Brian Alegant Assoc. Prof. Music Theory Conservatory of Music October 7, 2000
This feedback is called the "muddy point."
Near the end of a class, with, say 2-4 minutes left, I pass around a sheet of paper and ask the students to list a "muddy point," that is, something they're not clear on. (For the students, muddy points are usually concepts or constructs, but they can be anything from grading policies to definitions of recent terms.) These, like all of my informal evaluations, are anonymous.) I collect the muddy points and sort through them. I then begin the next class by devoting the first 5-10 minutes on the muddiest of the muddy points. (The more students mention the same muddy point, the more time I give to it. If something is really muddy--and if it's important--I'll spend a lot of time on it; I've spend more than 1/2 a class on something that I thought was truly learned but wasn't.) Sometimes I begin the class after by passing out a handout that restates their muddy points as questions and gives answers, or provides ways in which the students can clear up their muddy points.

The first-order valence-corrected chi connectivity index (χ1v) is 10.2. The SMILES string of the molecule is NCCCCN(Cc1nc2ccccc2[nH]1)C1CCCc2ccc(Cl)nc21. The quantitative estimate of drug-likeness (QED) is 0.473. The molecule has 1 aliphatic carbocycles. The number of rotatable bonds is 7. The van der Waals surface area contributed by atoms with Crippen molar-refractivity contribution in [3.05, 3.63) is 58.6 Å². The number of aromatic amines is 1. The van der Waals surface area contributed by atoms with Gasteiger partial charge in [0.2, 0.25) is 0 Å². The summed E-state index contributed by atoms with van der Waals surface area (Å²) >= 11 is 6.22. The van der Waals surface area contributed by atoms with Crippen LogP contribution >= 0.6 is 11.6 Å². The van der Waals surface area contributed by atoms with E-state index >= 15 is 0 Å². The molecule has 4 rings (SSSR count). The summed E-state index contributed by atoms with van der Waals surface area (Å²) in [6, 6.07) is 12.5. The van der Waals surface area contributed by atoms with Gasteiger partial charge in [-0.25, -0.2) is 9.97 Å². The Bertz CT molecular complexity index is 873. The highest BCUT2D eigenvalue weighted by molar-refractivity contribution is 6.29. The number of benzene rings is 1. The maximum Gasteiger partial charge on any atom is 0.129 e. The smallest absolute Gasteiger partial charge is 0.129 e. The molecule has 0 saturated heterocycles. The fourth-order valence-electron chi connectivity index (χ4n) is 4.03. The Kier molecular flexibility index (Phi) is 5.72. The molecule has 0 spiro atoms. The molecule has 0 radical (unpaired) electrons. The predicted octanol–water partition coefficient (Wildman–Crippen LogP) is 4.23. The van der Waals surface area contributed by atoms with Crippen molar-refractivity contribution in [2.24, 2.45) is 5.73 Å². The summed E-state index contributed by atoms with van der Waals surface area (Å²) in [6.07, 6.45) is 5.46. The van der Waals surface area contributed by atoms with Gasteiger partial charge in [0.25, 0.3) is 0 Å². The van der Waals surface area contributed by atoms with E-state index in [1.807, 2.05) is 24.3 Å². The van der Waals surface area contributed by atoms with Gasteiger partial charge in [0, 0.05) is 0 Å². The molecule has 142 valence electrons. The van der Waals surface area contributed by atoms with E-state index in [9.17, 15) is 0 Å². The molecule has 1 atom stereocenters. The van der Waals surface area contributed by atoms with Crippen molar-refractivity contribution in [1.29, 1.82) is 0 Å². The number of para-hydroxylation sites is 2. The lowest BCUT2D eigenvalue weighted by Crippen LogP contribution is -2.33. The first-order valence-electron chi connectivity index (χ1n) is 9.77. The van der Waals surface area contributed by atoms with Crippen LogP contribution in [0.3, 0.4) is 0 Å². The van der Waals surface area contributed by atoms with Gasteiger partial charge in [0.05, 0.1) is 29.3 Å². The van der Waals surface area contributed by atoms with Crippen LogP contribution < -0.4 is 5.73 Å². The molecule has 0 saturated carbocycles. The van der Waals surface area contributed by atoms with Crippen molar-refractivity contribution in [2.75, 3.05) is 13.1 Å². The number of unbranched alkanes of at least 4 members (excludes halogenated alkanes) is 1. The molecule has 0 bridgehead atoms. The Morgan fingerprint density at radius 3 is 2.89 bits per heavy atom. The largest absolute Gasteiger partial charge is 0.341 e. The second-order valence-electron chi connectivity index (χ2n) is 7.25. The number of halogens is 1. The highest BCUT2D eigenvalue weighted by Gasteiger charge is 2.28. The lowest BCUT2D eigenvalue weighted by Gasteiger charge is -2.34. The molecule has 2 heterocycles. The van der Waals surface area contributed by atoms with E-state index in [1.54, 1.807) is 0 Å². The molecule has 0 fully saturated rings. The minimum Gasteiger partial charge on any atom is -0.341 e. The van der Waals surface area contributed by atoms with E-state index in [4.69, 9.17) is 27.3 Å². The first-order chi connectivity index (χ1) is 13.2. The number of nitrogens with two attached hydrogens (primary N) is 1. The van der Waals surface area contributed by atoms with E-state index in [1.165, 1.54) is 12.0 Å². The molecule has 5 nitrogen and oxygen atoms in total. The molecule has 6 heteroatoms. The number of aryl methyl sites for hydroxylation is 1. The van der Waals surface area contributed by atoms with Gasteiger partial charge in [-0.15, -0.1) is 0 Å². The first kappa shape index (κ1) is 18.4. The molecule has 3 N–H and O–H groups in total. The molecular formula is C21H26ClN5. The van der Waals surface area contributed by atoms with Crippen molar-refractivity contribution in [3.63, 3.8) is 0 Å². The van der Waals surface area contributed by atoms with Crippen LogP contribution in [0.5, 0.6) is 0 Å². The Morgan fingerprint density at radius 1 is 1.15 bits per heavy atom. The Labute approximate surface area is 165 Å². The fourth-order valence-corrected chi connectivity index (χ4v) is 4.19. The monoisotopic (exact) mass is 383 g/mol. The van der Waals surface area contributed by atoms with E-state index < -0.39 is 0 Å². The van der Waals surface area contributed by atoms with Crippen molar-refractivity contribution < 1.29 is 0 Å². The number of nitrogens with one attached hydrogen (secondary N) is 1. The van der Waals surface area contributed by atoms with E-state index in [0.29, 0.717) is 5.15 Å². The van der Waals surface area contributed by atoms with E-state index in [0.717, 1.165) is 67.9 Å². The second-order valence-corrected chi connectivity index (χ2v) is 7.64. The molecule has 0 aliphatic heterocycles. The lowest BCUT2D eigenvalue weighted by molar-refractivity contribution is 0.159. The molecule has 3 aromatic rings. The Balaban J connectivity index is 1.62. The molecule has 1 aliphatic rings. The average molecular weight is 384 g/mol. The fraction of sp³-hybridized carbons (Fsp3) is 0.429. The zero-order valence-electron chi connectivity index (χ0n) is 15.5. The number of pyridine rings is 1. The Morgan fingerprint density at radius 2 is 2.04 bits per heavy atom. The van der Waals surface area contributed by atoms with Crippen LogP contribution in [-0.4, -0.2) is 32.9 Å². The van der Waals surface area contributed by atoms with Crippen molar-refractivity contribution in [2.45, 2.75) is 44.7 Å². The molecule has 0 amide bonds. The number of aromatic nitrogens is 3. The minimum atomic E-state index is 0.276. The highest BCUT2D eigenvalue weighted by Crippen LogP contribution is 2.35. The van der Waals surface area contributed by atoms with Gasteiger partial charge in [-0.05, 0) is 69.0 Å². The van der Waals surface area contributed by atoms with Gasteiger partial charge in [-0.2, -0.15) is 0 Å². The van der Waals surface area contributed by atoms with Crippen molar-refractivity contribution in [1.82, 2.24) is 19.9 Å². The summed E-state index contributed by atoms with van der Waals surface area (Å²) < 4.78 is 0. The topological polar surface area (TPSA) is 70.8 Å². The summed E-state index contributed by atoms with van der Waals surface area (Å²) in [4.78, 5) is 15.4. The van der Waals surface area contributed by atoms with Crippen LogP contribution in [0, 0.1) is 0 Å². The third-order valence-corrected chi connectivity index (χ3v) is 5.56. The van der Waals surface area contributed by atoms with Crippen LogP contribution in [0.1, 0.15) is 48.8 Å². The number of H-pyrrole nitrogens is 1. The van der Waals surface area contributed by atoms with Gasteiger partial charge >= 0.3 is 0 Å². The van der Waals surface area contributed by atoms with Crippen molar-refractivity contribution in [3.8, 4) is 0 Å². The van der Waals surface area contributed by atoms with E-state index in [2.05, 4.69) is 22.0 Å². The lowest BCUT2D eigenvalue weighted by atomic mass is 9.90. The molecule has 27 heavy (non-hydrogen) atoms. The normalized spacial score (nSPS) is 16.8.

A variation on this idea is the "3x5 card muddy point."
I pass out a 3x5 card to each student and ask him or her to write down a muddy point. Students then pass the cards around the room so that every student gets every card. If a student reads a muddy point that resonates, they put down a check on the 3x5 card. I collect the cards, take a quick look at the number of checks for each muddy point, and proceed accordingly.